Released documents shed light on how US Gymnastics handled sexual misconduct complaints

Some victims allege the organization didn't do enough to protect victims

Hundreds of pages of documents unsealed today provide new insight into how USA Gymnastics handled accusations of sexual misconduct leveled against its coaches. The newly-released documents include files USA Gymnastics kept on complaints about 54 coaches.

The files include abuse complaints – both formal and informal – as well as court records, interviews, newspaper clippings and letters of support for coaches. The files were all maintained by USA Gymnastics, which is headquartered in Indianapolis, from  Jan. 1, 1996 through December 31, 2006.   The release of the records sheds light on how USAG handled individual complaints and responded to cases where coaches were convicted of crimes.

The documents are part of a civil case filed by a former gymnast against USA Gymnastics a coach who is accused of abusing her.

Effingham County, Georgia Judge Ronald Thompson agreed to release the files on 37 coaches whose affiliation with USAG was terminated because of substantiated misconduct and crimes committed. He also agreed to release files on 16 other coaches who have not been placed on USAG’s list of ineligible coaches.  The names of coaches have been redacted from those files.

The release of documents also includes depositions from 13 people including a victim, USA Gymnastics officials and experts who were involved in the ongoing case of Jane Doe v USA Gymnastics, Savannah Metro, Inc and William A McCabe.  McCabe was a coach at the Savannah Metro gymnastics facility.

The McCabe case in Georgia is the one that sparked the release of these records.  In it, an underage gymnast, “Jane Doe,” alleges McCabe, who worked  at a Savannah-area gymnastics facility, sexually abused her.  The lawsuit claims USAG was aware of the coach’s sexual misconduct as early as 1998 - including several instances where he was inappropriate with young girls. The suit claims USAG did not properly investigate the complaints and he continued to coach girls until his arrest in 2006 for sexual exploitation of a minor.

The suit claims that “the USAG knew or should have known that by failing to enforce its own policies, procedures and regulations that its member athletes, including Plaintiff, were at increased risk of harm and injury from acts of inappropriate sexual conduct by registered USAG coaches including McCabe.”

The unsealing of these documents comes after an Indianapolis Star investigation into how USA Gymnastics handled sex abuse complaints against coaches over the years.  The Indianapolis Star petitioned to have these records released. Some victims allege the organization did not do enough to protect young gymnasts.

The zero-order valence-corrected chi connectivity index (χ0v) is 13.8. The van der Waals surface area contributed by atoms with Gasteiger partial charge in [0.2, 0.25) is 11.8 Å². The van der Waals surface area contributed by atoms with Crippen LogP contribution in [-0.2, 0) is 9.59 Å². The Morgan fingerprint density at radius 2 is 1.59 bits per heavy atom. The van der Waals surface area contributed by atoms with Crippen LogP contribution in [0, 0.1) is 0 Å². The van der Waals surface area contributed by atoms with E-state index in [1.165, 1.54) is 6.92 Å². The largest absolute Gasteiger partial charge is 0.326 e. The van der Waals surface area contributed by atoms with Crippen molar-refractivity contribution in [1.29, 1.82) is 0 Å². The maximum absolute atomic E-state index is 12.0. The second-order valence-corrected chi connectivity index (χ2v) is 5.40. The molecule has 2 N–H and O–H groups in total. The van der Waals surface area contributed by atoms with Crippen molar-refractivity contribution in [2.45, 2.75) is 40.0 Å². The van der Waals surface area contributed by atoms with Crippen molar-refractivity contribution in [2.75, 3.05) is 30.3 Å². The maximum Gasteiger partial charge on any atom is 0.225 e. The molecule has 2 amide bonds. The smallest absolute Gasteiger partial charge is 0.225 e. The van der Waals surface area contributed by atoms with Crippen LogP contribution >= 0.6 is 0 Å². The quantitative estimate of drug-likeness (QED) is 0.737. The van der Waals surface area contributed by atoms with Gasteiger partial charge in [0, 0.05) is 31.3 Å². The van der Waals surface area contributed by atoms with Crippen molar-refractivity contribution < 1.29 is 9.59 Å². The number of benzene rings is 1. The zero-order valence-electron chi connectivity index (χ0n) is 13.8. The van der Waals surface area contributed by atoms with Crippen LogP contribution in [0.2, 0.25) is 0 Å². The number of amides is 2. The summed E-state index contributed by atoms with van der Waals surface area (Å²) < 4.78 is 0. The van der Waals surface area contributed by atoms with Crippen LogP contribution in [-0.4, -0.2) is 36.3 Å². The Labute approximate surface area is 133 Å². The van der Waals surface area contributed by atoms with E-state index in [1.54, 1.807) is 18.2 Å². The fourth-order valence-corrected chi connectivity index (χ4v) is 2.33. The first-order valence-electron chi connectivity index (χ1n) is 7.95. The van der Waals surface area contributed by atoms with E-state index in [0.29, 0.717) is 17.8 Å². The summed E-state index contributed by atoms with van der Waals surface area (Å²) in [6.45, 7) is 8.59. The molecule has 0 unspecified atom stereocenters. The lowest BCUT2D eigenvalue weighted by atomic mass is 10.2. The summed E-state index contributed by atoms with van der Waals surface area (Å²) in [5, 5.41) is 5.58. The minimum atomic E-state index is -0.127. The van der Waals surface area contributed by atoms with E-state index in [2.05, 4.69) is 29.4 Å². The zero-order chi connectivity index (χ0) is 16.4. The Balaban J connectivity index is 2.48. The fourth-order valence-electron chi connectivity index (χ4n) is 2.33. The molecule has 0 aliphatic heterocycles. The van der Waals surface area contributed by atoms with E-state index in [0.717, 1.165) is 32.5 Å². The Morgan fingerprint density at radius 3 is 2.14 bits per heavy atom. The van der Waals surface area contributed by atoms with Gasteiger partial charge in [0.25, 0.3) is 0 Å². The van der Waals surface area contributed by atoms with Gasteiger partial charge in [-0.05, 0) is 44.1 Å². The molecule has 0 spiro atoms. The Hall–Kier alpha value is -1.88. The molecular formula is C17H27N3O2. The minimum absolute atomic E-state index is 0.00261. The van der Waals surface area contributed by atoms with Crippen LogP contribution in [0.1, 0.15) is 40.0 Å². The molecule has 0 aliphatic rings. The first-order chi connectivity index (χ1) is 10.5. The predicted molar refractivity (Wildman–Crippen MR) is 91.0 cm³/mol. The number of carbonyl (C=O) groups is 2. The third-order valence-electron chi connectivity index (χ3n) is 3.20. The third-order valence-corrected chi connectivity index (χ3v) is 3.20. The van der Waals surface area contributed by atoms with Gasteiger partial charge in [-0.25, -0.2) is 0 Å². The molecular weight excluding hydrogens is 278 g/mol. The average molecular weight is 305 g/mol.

The records released today redact names of juveniles and people who were never charged in connection with a crime related to the complaints.

The documents include:

  • Emails from USA Gymnastics to coaches
  • Court documents detailing alleged crimes
  • Newspaper articles
  • Personal letters of support for coaches
  • Complaints from parents
  • FBI Interviews
  • Police reports
  • List of “ineligible” coaches

There are files for 37 coaches that USA Gymnastics terminated from the organization - based on arrests, court actions and validated complaints.

After the lawsuits and investigation into how USA Gymnastics handles sexual complaint allegations, the organization released this statement, in part: 

From USA Gymnastics (11.2016)

USA Gymnastics is committed to promoting a safe environment for all participants. USA Gymnastics continuously reviews, evaluates, strengthens and refines its policies and  procedures, and the organization has Deborah J. Daniels, a former federal prosecutor and managing partner of Krieg DeVault LLP, conducting an independent review of USA Gymnastics’ bylaws, policies, procedures and practices related to handling sexual misconduct matters. Daniels will consult with a variety of experts and organizations representing law enforcement, child welfare, the gymnastics community, state and local officials, and others, and a final recommendation will be provided to the USA Gymnastics Board of Directors.

If USA Gymnastics reasonably suspects or becomes aware of sexual abuse, the organization encourages those affected to contact local child protection services or law enforcement, assists in making contact with authorities, and/or contacts law enforcement or child protection services directly.

USA Gymnastics said last month, after the arrest of former Michigan State University Dr Larry Nassar, a doctor for USA Gymnastics:

USA Gymnastics cares deeply for our athletes of all skill levels and ages. They are the heart and soul of our sport, and their health and well-being comes before all else. We believe one instance of child abuse – whether at a school, church or gym – is one too many, and we are saddened when any child has been harmed during his or her athletic career. We work every day to help young people fulfill their potential in a safe environment, and keeping them safe requires as much diligence and attention as training for competition.

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